Public Financing

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Having the Option

North Carolina faces an unusual problem with its ten Council of State positions. In addition to having a very high number of these regulatory positions chosen by election, low levels of voter interest in their elections means that campaign support comes largely from industries and interests that serve to benefit directly from Council of State decisions.

Edwards Goes With Public Financing

Democratic presidential hopeful John Edwards announced he'll be participating in the presidential public financing system for the primary, and will also participate in the program in the general election if he is the nominee and if the Republican nominee agrees to do the same.

Here, courtesy of the New York Times, is what his campaign had to say about his decision:


Money Drain

Jay Mandle, professor at Colgate University and part of Democracy Matters, an organization that involves students in supporting Clean Elections efforts, has this article up at the Huffington Post tracking the level of public faith in government relative to the amount of private money in elections.

Workable Solution

Everyone is chewing over the bundler problem -- both in terms of the influence they exert over, and the potential liability they can be to candidates. Some preach better background research on where the money is coming from and some, like the Hartford Courant, counsel more sweeping reform.

From the Courant:


Hsu Lessons

The news that Sen. Hillary Clinton (D-NY) will return the $850,000 she collected from Democratic bundler, and wanted felon, Norman Hsu gets praise from Forbes, and a warning from the Washington Post that is further evidence that our campaign finance system is due for a change.

Strange Contrast

Interesting development: Kentucky state Sen. Damon Thayer (R) has introduced a bill to increase the frequency of campaign finance disclosure reports that candidates must submit in an effort to boost transparency of campaign finances. Incidentally, Thayer is the same Senator who worked to get rid of the public financing program for gubernatorial campaigns that Kentucky had.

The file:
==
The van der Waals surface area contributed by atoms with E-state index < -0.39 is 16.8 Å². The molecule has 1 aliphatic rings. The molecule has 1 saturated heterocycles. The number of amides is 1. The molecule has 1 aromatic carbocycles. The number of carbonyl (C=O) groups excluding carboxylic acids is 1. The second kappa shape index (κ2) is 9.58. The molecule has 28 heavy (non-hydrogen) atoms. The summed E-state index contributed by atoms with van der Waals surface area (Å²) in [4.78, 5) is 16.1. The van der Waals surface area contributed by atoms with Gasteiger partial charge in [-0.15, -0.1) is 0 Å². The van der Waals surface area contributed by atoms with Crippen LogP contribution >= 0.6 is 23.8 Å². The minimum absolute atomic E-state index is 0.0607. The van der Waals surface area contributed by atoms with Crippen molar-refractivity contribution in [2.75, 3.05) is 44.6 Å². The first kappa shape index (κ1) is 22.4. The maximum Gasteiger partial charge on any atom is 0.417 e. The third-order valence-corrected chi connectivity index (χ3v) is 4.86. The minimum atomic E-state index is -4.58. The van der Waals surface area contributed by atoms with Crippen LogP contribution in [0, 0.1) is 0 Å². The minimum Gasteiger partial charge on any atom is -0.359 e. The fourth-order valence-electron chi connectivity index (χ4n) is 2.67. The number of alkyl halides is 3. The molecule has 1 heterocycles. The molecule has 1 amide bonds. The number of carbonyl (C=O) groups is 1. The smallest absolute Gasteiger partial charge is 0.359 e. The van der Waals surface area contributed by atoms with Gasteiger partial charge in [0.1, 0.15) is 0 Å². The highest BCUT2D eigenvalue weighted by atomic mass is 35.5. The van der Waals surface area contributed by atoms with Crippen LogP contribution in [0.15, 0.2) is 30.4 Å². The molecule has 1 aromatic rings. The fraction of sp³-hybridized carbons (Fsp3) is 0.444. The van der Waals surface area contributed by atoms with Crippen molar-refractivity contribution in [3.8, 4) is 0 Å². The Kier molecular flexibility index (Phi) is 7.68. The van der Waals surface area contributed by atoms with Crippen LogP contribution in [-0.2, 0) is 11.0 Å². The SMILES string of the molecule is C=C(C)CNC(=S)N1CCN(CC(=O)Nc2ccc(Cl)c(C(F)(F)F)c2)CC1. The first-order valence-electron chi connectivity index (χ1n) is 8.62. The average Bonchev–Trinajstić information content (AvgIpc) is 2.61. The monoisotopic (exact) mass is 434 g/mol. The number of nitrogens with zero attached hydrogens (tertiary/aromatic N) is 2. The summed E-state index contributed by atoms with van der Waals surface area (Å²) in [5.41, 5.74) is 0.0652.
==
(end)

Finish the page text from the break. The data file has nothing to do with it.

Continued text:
His rationale for supporting one measure but not the other is interesting:


What Exactly is "Lobbyist Money"

CQPolitics digs in to the campaign promises of John Edwards and Barack Obama to not accept direct contributions from federal lobbyists in their respective bids for the White House. Emily Cadei spoke with Public Campaign's Nick Nyhart for the article, and he talked about why this promise, though a good start, does not fully address the way lobbyist cash can influence elections.

Some excerpts from the piece:


System Failures

The Albany Times Union gives New York Governor Eliot Spitzer a bit of a slap upside the head for the way he's handling a contract for who will run the state's racetracks -- and all four competitors have donated to his campaign.

Ask for More

Delaware's News Journal isn't looking forward to the first $1 billion dollar presidential race and a line of candidates with their hands out: "You can imagine the promises they are making and the debts they will owe." Yes, indeed. But while the paper is right to call for disclosure of the high-powered bundlers behind the mega-fundraising numbers they're wrong to say that it's the best we can hope for.

The Measure of the Man

Republican presidential candidate John McCain is hinting at the possibility of opting in to the presidential public financing program for the primary election, triggering debate over whether opting in (and perhaps standing at a significant financial disadvantage compared to some rivals) proves the continued relevance of the public financing program, or is a signal of a dying campaign.